the structure of consumer demand, the population and resource base for agricultural development, forms of national political organization, and development policies. However, the nature of these contingent relationships, particularly the relationships between policy and the other variables, is not understood in detail. Research is critically needed on the ways consumer demand changes as income increases, the effects of national policies on patterns of production and consumer demand, the effects of agricultural intensity on economic growth and the environment, and the causes of shifts from more to less energy-and materials-intensive economies. These questions call for research both within and across the boundaries of disciplines and academic specialties.


Technological change affects the global environment in three ways. First, it leads to new ways to discover and exploit natural resources. Second, it changes the efficiency of production and consumption processes, altering the volume of resources required per unit of output produced, the effluents and wastes produced, and the relative costs and hence the supply of different goods and services. Third, different kinds of technology produce different environmental impacts from the same process (e.g., fossil-fuel and nuclear energy production have different effluents). Some technologies have surprising and serious secondary impacts, as the history of refrigeration illustrates (see also Brooks, 1986).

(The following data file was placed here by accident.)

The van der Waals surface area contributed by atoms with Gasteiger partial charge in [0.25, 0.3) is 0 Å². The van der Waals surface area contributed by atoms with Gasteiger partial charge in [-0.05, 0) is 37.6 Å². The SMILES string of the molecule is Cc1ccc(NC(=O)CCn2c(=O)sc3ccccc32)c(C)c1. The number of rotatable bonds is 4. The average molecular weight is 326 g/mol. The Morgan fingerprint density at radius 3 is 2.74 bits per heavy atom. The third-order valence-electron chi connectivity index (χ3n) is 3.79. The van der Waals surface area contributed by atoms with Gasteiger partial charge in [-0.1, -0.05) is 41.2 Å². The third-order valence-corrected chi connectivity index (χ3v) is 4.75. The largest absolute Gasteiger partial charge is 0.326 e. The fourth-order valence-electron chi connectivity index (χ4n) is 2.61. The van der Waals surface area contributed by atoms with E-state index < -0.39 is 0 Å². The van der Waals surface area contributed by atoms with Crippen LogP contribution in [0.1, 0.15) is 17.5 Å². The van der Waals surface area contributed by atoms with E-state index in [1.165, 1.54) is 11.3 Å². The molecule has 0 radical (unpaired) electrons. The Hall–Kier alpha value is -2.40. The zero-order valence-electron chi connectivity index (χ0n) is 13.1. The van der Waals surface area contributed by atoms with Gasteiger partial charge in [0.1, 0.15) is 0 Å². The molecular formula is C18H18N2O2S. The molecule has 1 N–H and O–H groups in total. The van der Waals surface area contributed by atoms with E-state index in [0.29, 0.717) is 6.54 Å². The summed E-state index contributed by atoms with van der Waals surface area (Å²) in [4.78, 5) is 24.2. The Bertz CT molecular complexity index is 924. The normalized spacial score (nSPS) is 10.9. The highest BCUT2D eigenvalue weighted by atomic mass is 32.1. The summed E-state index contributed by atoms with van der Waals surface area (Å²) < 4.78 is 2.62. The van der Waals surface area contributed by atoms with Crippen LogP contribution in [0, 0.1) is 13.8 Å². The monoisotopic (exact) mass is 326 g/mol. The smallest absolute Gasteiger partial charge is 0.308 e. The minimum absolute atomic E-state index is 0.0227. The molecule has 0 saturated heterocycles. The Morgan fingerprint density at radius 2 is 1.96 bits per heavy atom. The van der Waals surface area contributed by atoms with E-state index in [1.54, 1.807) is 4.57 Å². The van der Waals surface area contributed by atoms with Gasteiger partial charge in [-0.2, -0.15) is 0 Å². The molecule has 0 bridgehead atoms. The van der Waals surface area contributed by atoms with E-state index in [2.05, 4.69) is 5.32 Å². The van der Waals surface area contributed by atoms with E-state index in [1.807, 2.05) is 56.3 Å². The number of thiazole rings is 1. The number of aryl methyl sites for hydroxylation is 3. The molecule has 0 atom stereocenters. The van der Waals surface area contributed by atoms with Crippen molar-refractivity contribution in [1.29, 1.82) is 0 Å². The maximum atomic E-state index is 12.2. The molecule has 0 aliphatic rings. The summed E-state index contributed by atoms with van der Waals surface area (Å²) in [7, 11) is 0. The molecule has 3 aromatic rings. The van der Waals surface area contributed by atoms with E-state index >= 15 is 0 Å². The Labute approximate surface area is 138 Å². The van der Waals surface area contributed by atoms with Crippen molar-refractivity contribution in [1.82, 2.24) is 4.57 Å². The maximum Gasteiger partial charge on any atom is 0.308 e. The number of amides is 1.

In one view, technological development tends to hasten resource depletion and increase pollutant emissions. In this view, technology as currently developed is a Faustian bargain, trading current gain against future survival (e.g., Commoner, 1970, 1972, 1977). Modern technology is seen as a much more significant contributor to environmental degradation than either population or economic growth. One reason is that modern technological innovation progresses much faster than knowledge about its damaging effects, both because the effects are intrinsically difficult to understand and because the powerful economic interests that benefit from new technologies influence research agendas to favor knowledge about the benefits over knowledge about the costs (Schnaiberg, 1980).

Three arguments are advanced to oppose or qualify the Faustian theme. In the first, technology's contribution to environmental change is deemed relatively unimportant (Ehrlich and Holdren, 1972). In the second, technological innovation and adoption are

The National Academies | 500 Fifth St. N.W. | Washington, D.C. 20001
Copyright © National Academy of Sciences. All rights reserved.
Terms of Use and Privacy Statement